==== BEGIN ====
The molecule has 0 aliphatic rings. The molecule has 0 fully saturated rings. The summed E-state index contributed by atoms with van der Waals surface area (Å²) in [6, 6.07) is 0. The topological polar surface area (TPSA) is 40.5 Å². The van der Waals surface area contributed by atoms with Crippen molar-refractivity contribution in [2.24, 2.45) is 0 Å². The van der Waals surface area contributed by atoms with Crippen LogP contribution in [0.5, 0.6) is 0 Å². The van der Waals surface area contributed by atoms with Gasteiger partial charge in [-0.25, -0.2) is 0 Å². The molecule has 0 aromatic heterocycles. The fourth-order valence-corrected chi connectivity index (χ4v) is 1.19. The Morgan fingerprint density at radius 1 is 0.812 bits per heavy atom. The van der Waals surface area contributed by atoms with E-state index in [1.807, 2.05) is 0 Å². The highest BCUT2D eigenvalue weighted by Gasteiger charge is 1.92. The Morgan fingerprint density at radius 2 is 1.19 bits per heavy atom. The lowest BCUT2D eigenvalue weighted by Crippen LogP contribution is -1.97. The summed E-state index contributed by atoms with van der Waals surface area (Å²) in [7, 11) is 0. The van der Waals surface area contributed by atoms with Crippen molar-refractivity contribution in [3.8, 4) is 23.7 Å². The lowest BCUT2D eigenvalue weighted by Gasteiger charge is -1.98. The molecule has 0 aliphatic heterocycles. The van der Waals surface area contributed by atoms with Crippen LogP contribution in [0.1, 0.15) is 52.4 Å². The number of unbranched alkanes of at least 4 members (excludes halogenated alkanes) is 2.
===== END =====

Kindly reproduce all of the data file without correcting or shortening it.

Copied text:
The molecule has 0 aliphatic rings. The molecule has 0 fully saturated rings. The summed E-state index contributed by atoms with van der Waals surface area (Å²) in [6, 6.07) is 0. The topological polar surface area (TPSA) is 40.5 Å². The van der Waals surface area contributed by atoms with Crippen molar-refractivity contribution in [2.24, 2.45) is 0 Å². The van der Waals surface area contributed by atoms with Crippen LogP contribution in [0.5, 0.6) is 0 Å². The van der Waals surface area contributed by atoms with Gasteiger partial charge in [-0.25, -0.2) is 0 Å². The molecule has 0 aromatic heterocycles. The fourth-order valence-corrected chi connectivity index (χ4v) is 1.19. The Morgan fingerprint density at radius 1 is 0.812 bits per heavy atom. The van der Waals surface area contributed by atoms with E-state index in [1.807, 2.05) is 0 Å². The highest BCUT2D eigenvalue weighted by Gasteiger charge is 1.92. The Morgan fingerprint density at radius 2 is 1.19 bits per heavy atom. The lowest BCUT2D eigenvalue weighted by Crippen LogP contribution is -1.97. The summed E-state index contributed by atoms with van der Waals surface area (Å²) in [7, 11) is 0. The van der Waals surface area contributed by atoms with Crippen molar-refractivity contribution in [3.8, 4) is 23.7 Å². The lowest BCUT2D eigenvalue weighted by Gasteiger charge is -1.98. The molecule has 0 aliphatic heterocycles. The van der Waals surface area contributed by atoms with Crippen LogP contribution in [0.1, 0.15) is 52.4 Å². The number of unbranched alkanes of at least 4 members (excludes halogenated alkanes) is 2.